You're right. It's probably not worth pursuing further from a purely rational perspective, but...

    I'm rather taken by Paul's suggestion that I could nearly double the speed again by writing the DLL to run both cores simultaneously. I didn't realize it was possible. It's too good a challenge to pass up.

    Bill

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  • William Martin
    replied
    Originally posted by Paul Dixon View Post
    Excel may restrict itself to one core but you don't need to restrict PB to one core so you could make further gains in speed by writing your DLL code with multilple processors in mind.
    Oooh! I like it. I have absolutely no idea how to go about doing that, but then that's about how much I knew about DLLs in general a week ago.

    Conceptually I should think the problem is partitionable. I'll have to do some research on implementation.

    Bill

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  • Cliff Nichols
    replied
    Sorry about the format of the chart quote, but it too also goes to show that in this case readability is up to what allows me to display results.

    (I could not get it to match my own test screen, but I think I show the point)

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  • Cliff Nichols
    replied
    Ok, I will bite
    VBA PB/DLL SpeedUp Core Memory
    "A" 42 3.25 13x 2 3GB
    "B" 50 8.0 6.3x 2 2GB
    "C" 85.5 13.0 6.6x 1 1GB
    Now forgetting the core, if you notice each machine has more memory than the other. Thus "FASTER"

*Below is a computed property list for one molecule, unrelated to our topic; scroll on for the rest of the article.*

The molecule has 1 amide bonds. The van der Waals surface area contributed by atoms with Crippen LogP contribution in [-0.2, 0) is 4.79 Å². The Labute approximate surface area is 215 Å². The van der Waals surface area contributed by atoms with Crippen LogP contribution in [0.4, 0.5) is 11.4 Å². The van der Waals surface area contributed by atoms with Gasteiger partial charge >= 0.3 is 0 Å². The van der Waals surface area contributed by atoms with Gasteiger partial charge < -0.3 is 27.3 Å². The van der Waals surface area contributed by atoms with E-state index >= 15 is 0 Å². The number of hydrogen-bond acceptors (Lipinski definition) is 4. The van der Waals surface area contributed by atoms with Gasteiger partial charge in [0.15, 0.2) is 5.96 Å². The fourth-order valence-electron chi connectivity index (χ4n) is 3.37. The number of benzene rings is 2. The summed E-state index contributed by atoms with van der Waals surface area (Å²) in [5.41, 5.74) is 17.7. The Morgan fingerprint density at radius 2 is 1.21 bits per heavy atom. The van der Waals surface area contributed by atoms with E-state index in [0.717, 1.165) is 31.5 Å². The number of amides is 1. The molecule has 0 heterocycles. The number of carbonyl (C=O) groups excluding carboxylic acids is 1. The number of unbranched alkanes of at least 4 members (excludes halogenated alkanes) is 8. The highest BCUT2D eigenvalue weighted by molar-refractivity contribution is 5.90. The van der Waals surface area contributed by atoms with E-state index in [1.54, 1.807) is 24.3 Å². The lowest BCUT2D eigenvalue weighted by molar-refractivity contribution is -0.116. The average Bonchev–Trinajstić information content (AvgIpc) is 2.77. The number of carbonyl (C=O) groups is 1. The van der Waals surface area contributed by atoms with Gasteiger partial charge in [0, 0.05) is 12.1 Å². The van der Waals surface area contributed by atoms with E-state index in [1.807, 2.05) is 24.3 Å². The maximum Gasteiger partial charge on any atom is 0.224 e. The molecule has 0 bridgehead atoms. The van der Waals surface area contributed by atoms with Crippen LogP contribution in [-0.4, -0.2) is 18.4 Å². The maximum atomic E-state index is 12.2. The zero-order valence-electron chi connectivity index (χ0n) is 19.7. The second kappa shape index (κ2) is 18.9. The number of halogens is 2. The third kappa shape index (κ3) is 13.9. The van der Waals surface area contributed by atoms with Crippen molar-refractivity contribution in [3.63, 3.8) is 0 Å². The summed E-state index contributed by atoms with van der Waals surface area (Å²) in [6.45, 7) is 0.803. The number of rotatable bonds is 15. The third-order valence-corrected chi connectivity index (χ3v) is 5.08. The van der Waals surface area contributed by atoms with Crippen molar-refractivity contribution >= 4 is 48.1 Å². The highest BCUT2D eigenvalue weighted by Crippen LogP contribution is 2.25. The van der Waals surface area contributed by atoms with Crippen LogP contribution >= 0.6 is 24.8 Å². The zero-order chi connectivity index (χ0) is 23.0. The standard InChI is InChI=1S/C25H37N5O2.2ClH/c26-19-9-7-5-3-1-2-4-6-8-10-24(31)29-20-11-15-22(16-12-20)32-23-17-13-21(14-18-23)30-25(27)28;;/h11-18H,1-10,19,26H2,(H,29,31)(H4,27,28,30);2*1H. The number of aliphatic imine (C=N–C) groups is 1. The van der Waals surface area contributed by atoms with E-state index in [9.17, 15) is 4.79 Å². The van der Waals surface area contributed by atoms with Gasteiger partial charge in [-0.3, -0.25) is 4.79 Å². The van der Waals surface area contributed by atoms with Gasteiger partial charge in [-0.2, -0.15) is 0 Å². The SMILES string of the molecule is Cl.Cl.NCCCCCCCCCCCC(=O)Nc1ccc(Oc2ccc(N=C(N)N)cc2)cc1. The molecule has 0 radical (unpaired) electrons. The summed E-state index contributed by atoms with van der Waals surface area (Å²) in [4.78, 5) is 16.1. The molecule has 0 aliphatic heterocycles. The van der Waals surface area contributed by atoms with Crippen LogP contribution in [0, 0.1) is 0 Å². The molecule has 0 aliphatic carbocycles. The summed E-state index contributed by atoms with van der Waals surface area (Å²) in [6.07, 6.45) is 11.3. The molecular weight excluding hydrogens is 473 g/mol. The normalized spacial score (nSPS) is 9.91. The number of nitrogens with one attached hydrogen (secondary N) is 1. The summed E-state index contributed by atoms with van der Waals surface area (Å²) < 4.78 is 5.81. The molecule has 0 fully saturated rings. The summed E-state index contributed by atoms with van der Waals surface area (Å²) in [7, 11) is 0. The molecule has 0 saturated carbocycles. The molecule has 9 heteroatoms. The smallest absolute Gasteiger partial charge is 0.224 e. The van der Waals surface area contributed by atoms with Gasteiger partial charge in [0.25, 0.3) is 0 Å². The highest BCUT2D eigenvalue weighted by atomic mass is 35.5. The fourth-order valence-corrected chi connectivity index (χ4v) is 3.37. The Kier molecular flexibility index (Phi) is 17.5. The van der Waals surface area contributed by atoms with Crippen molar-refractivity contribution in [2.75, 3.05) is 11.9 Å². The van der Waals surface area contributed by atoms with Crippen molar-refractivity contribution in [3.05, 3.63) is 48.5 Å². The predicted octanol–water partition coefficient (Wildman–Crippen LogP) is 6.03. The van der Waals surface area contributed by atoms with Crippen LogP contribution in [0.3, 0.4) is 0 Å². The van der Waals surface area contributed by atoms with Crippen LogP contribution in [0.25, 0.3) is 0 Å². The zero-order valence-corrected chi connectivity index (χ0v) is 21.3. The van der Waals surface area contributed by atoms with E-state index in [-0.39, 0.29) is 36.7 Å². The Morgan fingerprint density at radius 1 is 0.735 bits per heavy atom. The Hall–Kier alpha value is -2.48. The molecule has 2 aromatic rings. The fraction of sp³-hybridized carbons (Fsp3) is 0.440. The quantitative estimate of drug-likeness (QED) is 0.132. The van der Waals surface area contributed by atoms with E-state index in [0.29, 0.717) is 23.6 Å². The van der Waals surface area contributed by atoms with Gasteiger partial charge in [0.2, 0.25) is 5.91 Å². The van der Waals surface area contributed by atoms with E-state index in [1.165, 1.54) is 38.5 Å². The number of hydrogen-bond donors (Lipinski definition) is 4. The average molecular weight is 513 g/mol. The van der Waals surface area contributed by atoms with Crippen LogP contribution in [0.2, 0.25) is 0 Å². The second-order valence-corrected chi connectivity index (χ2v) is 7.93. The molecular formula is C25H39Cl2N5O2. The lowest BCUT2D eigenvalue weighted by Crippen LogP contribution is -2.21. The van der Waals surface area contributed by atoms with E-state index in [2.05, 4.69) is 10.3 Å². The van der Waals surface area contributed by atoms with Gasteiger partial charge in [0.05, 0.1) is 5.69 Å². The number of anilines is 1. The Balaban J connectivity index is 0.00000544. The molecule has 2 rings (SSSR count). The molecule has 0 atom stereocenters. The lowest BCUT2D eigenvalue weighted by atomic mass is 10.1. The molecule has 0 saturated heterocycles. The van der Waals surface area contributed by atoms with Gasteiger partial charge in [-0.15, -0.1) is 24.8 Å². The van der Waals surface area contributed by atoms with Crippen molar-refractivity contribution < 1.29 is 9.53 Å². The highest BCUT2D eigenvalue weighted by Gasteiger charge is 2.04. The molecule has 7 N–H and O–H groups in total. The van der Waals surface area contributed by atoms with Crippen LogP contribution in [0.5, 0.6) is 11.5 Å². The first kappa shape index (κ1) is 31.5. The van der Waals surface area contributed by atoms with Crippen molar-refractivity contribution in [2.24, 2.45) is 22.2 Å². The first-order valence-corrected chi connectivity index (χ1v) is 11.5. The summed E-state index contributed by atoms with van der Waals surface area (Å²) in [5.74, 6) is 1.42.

Add in the core, not only are you forgetting that its not just your application that is running (even if it only uses 1 core) but the other processes and how well they handle speed, threads, and the like.

    Of course you may hit the "Point of Diminishing Returns" but I would think in this case WELLLLLLL ABOVE anything being tested for. (or even have control over)

    For lack of a better word I think you just proved that PB makes things MUCH faster

    Unless you really need to shave MS from times, then I would not worry, but from the sounds of it, this is purely a "Learning Experience" of why something happens, rather than just "Accepting" it happened.

    I applaud you for that concept...all too often we "Accept" rather than learn why it does what it does and how it does it.

    Leave a comment:


  • Scott Turchin
    replied
    Originally posted by William Martin View Post
    The good news is that I already have XP on "B" - it's set up as a dual boot with Vista & XP. The bad news is that I don't have Excel on the XP partition.

    I've been trying to figure out whether Microsoft counts one dual boot machine as one or two machines in their licensing count. If I can get them to let me put Excel on it without buying a new copy of Office I'll post back the result.

    Bill
    http://office.microsoft.com/en-us/ex...340811033.aspx

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  • Paul Dixon
    replied
    Bill,
    Excel may restrict itself to one core but you don't need to restrict PB to one core so you could make further gains in speed by writing your DLL code with multilple processors in mind.

    Paul.

    Leave a comment:


  • William Martin
    replied
    Originally posted by Paul Dixon View Post
    Another possibility you should check is that both cores of the dual core CPUs are being used. Press ctrl-Alt-Del for the task manager and look at the performance tab during the calculations and see if both CPUs are fully utilised.
    No, Excel is single threaded and will only run on one core of any machine. So with dual core you'll typically see 50+% CPU usage. (That's not 100% true, but very nearly so.)